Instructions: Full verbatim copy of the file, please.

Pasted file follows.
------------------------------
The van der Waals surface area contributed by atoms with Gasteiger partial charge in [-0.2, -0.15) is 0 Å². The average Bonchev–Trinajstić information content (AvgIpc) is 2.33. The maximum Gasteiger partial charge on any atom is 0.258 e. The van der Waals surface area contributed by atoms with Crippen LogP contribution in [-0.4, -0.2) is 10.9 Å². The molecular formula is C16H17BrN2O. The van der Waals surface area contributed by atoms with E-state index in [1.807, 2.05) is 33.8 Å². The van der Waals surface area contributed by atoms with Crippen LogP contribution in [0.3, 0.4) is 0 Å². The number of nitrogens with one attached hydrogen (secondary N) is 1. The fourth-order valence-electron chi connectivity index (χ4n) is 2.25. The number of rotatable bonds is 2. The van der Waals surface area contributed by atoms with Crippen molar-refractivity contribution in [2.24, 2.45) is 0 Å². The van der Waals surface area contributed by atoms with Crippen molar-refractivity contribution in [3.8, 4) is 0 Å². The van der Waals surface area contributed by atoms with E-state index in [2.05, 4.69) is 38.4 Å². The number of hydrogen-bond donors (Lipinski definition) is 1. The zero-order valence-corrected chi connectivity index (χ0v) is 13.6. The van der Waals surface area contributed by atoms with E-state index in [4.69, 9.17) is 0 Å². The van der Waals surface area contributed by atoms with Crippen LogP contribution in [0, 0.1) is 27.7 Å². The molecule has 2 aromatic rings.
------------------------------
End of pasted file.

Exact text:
The van der Waals surface area contributed by atoms with Gasteiger partial charge in [-0.2, -0.15) is 0 Å². The average Bonchev–Trinajstić information content (AvgIpc) is 2.33. The maximum Gasteiger partial charge on any atom is 0.258 e. The van der Waals surface area contributed by atoms with Crippen LogP contribution in [-0.4, -0.2) is 10.9 Å². The molecular formula is C16H17BrN2O. The van der Waals surface area contributed by atoms with E-state index in [1.807, 2.05) is 33.8 Å². The van der Waals surface area contributed by atoms with Crippen LogP contribution in [0.3, 0.4) is 0 Å². The number of nitrogens with one attached hydrogen (secondary N) is 1. The fourth-order valence-electron chi connectivity index (χ4n) is 2.25. The number of rotatable bonds is 2. The van der Waals surface area contributed by atoms with Crippen molar-refractivity contribution in [2.24, 2.45) is 0 Å². The van der Waals surface area contributed by atoms with Crippen molar-refractivity contribution in [3.8, 4) is 0 Å². The van der Waals surface area contributed by atoms with E-state index in [2.05, 4.69) is 38.4 Å². The number of hydrogen-bond donors (Lipinski definition) is 1. The zero-order valence-corrected chi connectivity index (χ0v) is 13.6. The van der Waals surface area contributed by atoms with E-state index in [4.69, 9.17) is 0 Å². The van der Waals surface area contributed by atoms with Crippen LogP contribution in [0, 0.1) is 27.7 Å². The molecule has 2 aromatic rings.